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Air conditioners

What's behind our air conditioner Ratings?

Experts at our National Testing and Research Center tested 31 models in air conditioners to see which ones perform best.
We look for:
  • Overall score
    This is based mainly on comfort, noise, and energy efficiency. The displayed score is out of a total of 100 points.
  • Comfort
    This is how well temperature and humidity are controlled at the low-cool setting. The best performers held temperatures to within one-and-a-half degrees of the setpoint.
  • Indoor noise low
    This judgment of indoor noise at the low-cool setting combines an objective measurement of noise level using a decibel meter with a subjective assessment of noise quality (how annoying or grating the particular sounds were).
  • Indoor noise high
    This judgment of indoor noise at the high-cool setting combines an objective measurement of noise level using a decibel meter with a subjective assessment of noise quality (how annoying or grating the particular sounds were).
  • Brownout
    Gauges the unit's ability to run and restart during extreme heat and low voltage.
  • Ease of use
    This reflects control-panel layout, including the clarity of its markings, as well as how easy and intuitive the controls were to operate.
  • Airflow left
    This shows how well the louvers can direct air to the left of the unit when the user is facing it. Most important if the air conditioner must be installed in the corner of a room.
  • Airflow right
    This shows how well the louvers can direct air to the right of the unit when the user is facing it. Most important if the air conditioner must be installed in the corner of a room.

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Recommended air conditioners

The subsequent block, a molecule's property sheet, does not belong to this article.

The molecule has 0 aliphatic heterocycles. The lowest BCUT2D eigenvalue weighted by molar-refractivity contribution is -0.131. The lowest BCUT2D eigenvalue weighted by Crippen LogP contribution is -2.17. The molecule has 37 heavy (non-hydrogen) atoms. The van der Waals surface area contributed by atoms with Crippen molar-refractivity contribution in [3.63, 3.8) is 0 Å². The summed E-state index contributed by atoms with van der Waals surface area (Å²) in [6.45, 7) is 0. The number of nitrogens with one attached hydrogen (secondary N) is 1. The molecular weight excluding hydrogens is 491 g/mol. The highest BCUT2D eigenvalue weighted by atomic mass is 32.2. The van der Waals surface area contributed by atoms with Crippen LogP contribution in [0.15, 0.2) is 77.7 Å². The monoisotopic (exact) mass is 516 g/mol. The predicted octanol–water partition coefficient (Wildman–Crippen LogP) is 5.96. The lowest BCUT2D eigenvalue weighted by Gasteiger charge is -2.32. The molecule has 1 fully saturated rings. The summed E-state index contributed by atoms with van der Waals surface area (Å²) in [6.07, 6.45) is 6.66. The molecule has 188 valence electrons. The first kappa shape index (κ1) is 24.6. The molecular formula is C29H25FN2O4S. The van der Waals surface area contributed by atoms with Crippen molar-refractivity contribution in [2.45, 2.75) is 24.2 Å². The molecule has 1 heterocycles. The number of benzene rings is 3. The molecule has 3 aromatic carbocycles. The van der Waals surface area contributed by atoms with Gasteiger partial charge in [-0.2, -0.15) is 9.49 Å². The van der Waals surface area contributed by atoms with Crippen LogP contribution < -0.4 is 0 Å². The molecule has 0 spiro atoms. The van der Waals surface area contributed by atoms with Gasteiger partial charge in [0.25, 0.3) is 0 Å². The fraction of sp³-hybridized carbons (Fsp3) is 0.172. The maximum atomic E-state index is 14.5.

Recommended air conditioners are standout choices with high scores. They include CR Best Buys, which offer exceptional value. When narrowing your choices, weigh features, price, and attributes that matter to you.
  • Buying Guide
  • Price & Shop
Low prices and high efficiency make room air conditioners an inexpensive alternative to central air for cooling one or two rooms. Some 5,000- to 6,000-Btu units now cost less than $150. If you're looking for information about air conditioners, Consumer Reports is your best resource. Consumer Reports’ air conditioner reviews will give you honest buying advice that you can trust. Use our air conditioner buying guide to discover which features are most important to consider. We also provide unbiased Ratings and air conditioner reviews to help you choose the best air conditioner for your needs.

Recently reviewed air conditioners

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LW5011 (Home Depot)
This 5,000-btu LG model only has mechanical controls and only 2 fan speeds on cool.

Air conditioner buying guide

All the air conditioners in our latest tests do an excellent job of cooling and come with such convenient features as a digital display, a built-in timer, a remote control, or touchpad controls. But some models are noisy and others struggled to cool during brownouts. Find out which to buy for the space you need to cool.

Low prices and high efficiency make room air conditioners an inexpensive alternative to central air for cooling one or two rooms. Some 5,000- to 6,000-Btu (British thermal units) models now cost less than $150. Our air-conditioner guide will help you choose what's right for you.

All the models we tested meet the 9.7 Energy Efficiency Ratio (EER) now required for small and medium-sized models below 8,000 Btu per hour, and the 9.8 EER required for larger, 8,000- to 13,999-Btu models. Most also meet or exceed the 10.7 EER needed to qualify for Energy Star. And all now have electrical plugs that help prevent fires by shutting down if the power cord is damaged.

Find out whether replacing your air conditioner makes sense by using the savings calculator on the room air conditioners page at www.energystar.gov/index.cfm?c=roomac.pr_properly_sized. (Every 0.1 increase in EER translates into about a one percent drop in electricity use.) Also keep the following in mind:

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